The green devils in the detail of the UK anti-greenwashing rule

All authorized firms must comply with the anti-greenwashing rule by the end of May. So how should you prepare?

All authorized firms will need to comply with the anti-greenwashing rule, part of the FCA’s Sustainability Disclosure Regime, by the end of May. Additional guidance provided by the regulator on the rule is still in draft following a consultation period which closed last month. But with less than three months left, it’s an important reference point to understand what’s required and how you should prepare.

The guidance consultation was published in November alongside the release of the final rules for the Sustainability Disclosure Requirements and Investment Labels (SDR) (PS23/16) (see on GRIP Sustainability disclosure and labelling regime announced by FCA). This additional guidance on the anti-greenwashing rule came as a response to the unprecedented feedback to the initial SDR consultation. The anti-greenwashing rule – originally set to be introduced upon release of the SDR policy statement – will now come into effect immediately on May 31, 2024, along with the additional guidance.

The guidance consultation (GC 23/3) summarized the proposed guidance for the anti-greenwashing rule, which sets out that sustainability references should be:

  • correct and capable of being substantiated;
  • clear and presented in a way that can be understood;
  • complete – they should not omit or hide important information and should consider the full life cycle of the product or service;
  • fair and meaningful in relation not any comparisons to other products or services.

To put it simply, under the anti-greenwashing rule any reference to the sustainability characteristics of a product or service must: (i) be consistent with the actual sustainability characteristics of the product or service; and (ii) be fair, clear, and not misleading. The rule is set to apply to all communications with clients in the UK in relation to a product or service or when communicating financial promotions, or when approving financial promotions for communicating to a person in the UK.

The consultation closed on the January 26, so we expect the FCA’s guidance on the anti-greenwashing rule to be released before the May 31 implementation date. Once finalized, the guidance should be used by firms to help ensure any sustainability claims about products or services comply with the rule.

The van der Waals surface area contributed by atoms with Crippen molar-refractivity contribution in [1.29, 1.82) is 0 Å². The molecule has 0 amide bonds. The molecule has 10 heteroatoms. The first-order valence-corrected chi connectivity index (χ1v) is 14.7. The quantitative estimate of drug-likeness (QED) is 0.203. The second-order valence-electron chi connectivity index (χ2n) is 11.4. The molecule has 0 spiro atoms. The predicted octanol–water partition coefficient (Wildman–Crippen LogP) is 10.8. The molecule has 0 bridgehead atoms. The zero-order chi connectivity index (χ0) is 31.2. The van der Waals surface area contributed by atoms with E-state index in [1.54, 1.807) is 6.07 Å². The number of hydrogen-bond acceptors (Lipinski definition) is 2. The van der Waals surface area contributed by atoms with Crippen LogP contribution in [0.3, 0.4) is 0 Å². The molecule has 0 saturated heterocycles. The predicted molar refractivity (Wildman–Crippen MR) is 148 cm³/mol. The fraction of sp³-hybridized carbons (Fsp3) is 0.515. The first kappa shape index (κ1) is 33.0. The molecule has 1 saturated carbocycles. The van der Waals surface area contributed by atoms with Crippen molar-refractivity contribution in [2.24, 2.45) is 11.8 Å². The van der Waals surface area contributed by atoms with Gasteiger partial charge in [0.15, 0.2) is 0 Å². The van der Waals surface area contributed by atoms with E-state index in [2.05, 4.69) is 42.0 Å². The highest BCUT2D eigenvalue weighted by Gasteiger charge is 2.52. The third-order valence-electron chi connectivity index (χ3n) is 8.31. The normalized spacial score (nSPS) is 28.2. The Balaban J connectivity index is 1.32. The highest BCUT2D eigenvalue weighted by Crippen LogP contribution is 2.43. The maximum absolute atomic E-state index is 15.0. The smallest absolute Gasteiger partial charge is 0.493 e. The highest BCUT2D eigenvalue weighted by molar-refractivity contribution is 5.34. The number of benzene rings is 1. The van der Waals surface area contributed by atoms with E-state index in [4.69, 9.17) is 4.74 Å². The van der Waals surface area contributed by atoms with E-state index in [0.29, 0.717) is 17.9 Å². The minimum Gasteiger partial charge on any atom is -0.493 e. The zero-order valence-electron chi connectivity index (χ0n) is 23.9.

Overall, the FCA expect the rule and guidance to impose minimal additional burden on firms, given existing requirements for firms in line Principle 7 (communications with clients). (See also on GRIP FCA gives guidance on the new anti-greenwashing rule.)

What steps do I need to take before the May deadline?

First, we recommend reading the guidance as outlined in Annex 1 and making sure staff who need to know and understand the rule are clear on the requirements and how they apply to the firm’s business, products and services, and the types of sustainability claims that the firm makes. Where sustainability is a key component of communications, we suggest carrying out specific training on the rule with marketing, investor relations and sales teams.

We also advise updating existing policies and procedures, particularly on client communications and financial promotions to ensure that the anti-greenwashing rule is covered. Checklists used for preparing, reviewing and approving financial promotions should also be updated to include checks in relation to the anti-greenwashing rule. Current websites and client communications that will continue to be used after the May 31 deadline must be reviewed to make sure they remain compliant.

Firms that are in scope of the Consumer Duty should pay particular attention to the Customer Understanding Outcome in relation to sustainability claims and ESG data as both can be confusing for retail customers or investors fully to comprehend.

Some questions still remain, especially on how firms should approach brand advertising if it incorporates ESG claims. And we’re seeing interesting debates on the practical impact of the new rules and guidance.

Whatever the final guidance concludes, it’s clear that greenwashing will come under scrutiny from May, and many anticipate a thematic review from the regulator to follow.

Abi Reilly leads Bovill’s specialist Funds practice and Luke Murray helps with FCA authorization applications, regulatory reporting, compliance monitoring, and day to day compliance advice. He also assists asset managers to gain clarity on ESG requirements in the UK and the EU.